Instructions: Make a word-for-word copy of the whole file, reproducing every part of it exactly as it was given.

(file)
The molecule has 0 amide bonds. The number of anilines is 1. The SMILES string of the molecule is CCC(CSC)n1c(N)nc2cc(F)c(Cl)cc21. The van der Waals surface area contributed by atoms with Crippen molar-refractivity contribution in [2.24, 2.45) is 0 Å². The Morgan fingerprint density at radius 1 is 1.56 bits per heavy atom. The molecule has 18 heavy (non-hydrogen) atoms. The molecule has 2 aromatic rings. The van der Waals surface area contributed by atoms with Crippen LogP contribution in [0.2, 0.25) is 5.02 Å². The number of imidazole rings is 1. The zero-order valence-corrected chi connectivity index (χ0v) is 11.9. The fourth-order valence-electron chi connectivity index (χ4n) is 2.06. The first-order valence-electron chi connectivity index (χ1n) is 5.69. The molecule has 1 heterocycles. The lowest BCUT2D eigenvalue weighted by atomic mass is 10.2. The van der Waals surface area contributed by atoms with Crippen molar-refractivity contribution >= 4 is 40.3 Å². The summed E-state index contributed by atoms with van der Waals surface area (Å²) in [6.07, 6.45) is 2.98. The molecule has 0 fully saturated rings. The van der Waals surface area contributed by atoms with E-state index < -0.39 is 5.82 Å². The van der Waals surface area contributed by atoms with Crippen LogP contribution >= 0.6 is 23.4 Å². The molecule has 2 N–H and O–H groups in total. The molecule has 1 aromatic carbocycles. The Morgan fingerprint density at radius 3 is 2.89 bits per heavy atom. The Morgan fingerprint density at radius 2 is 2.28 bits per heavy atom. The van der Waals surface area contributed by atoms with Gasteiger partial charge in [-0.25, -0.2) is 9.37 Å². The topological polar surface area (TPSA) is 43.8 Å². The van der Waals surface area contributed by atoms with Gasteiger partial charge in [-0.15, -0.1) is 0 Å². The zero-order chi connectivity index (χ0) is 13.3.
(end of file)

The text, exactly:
The molecule has 0 amide bonds. The number of anilines is 1. The SMILES string of the molecule is CCC(CSC)n1c(N)nc2cc(F)c(Cl)cc21. The van der Waals surface area contributed by atoms with Crippen molar-refractivity contribution in [2.24, 2.45) is 0 Å². The Morgan fingerprint density at radius 1 is 1.56 bits per heavy atom. The molecule has 18 heavy (non-hydrogen) atoms. The molecule has 2 aromatic rings. The van der Waals surface area contributed by atoms with Crippen LogP contribution in [0.2, 0.25) is 5.02 Å². The number of imidazole rings is 1. The zero-order valence-corrected chi connectivity index (χ0v) is 11.9. The fourth-order valence-electron chi connectivity index (χ4n) is 2.06. The first-order valence-electron chi connectivity index (χ1n) is 5.69. The molecule has 1 heterocycles. The lowest BCUT2D eigenvalue weighted by atomic mass is 10.2. The van der Waals surface area contributed by atoms with Crippen molar-refractivity contribution >= 4 is 40.3 Å². The summed E-state index contributed by atoms with van der Waals surface area (Å²) in [6.07, 6.45) is 2.98. The molecule has 0 fully saturated rings. The van der Waals surface area contributed by atoms with E-state index < -0.39 is 5.82 Å². The van der Waals surface area contributed by atoms with Crippen LogP contribution >= 0.6 is 23.4 Å². The molecule has 2 N–H and O–H groups in total. The molecule has 1 aromatic carbocycles. The Morgan fingerprint density at radius 3 is 2.89 bits per heavy atom. The Morgan fingerprint density at radius 2 is 2.28 bits per heavy atom. The van der Waals surface area contributed by atoms with Gasteiger partial charge in [-0.25, -0.2) is 9.37 Å². The topological polar surface area (TPSA) is 43.8 Å². The van der Waals surface area contributed by atoms with Gasteiger partial charge in [-0.15, -0.1) is 0 Å². The zero-order chi connectivity index (χ0) is 13.3.